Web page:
Lesson 108- Found Who I Am

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“I have been crucified with Christ and I no longer live, but Christ lives in me. The life I now live in the body, I live by faith in the Son of God, who loved me and gave himself for me.
-Galatians 2:20

 

Ok, this is a bit late for the week…lots of things popped up. Sorry we haven’t posted so far! This is the last installment in our series covering lessons I have learned from working with Collin and Wyatt. I hope you all have gained some insight from reading them. I would very much appreciate feedback on this series if you have time to give some.

So, what’s different this time around? How come this ministry has lasted longer than any other thing we have started? It is because:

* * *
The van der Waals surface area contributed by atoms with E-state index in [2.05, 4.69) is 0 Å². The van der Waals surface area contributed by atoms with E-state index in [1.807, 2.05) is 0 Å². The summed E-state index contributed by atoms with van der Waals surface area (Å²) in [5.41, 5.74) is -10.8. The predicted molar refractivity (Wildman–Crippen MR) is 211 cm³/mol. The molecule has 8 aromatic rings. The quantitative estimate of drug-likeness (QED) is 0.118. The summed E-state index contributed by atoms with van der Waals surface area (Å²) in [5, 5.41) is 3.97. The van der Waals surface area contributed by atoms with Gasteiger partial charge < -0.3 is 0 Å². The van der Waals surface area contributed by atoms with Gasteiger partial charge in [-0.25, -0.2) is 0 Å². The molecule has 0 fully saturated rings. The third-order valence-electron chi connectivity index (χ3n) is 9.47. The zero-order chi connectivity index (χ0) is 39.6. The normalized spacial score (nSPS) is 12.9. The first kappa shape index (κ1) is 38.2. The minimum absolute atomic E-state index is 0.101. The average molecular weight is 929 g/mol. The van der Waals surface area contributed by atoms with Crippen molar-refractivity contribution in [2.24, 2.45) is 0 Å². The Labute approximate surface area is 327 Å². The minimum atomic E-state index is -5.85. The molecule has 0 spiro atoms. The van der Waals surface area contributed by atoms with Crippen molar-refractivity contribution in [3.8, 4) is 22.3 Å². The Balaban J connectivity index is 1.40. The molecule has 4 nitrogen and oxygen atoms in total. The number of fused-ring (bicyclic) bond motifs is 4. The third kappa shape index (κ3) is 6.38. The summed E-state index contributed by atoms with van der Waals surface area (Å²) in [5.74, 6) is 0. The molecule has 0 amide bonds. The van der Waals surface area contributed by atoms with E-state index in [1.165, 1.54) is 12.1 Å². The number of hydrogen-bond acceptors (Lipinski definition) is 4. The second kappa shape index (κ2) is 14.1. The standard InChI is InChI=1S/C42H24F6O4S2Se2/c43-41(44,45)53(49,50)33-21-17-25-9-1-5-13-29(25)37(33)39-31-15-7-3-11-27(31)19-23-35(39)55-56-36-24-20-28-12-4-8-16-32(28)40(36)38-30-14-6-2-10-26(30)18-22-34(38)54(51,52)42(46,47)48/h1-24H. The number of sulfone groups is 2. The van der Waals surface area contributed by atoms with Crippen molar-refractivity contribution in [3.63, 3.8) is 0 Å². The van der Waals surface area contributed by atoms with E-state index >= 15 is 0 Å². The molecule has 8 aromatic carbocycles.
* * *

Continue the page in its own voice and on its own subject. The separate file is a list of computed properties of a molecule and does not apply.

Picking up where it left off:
a.) We have all matured and drawn closer to God as we’ve gotten older

b.) We are all using the principles that we’ve covered in this series, and letting them affect every area of this website. The basic principles are:

 

1- We need unity

God can bring issues to our mind because He wants us to change something that we’re doing. But Satan can also use conflicts between believers to distract us from our mission.

“If a house is divided against itself, that house cannot stand.” –Mark 3:25

Satan is aware of this, and keeps on bombarding the Church with issue after issue that results in people over here taking a different stance on the issue than people over there. Again, each issue and it’s level of importance someone attaches to it varies depending on the person. If God convicts you about an issue, then by all means obey Him. You are responsible for what God shows you to do:

“If anyone, then, knows the good they ought to do and doesn’t do it, it is sin for them.” -James 4:17

If you keep having objections or find yourself in conflict with the person you are trying to work with, evaluate it, and pray about it. See whether it is something that the Lord is convicting you about, or if it is Satan attempting to put a wedge in between you and your partner.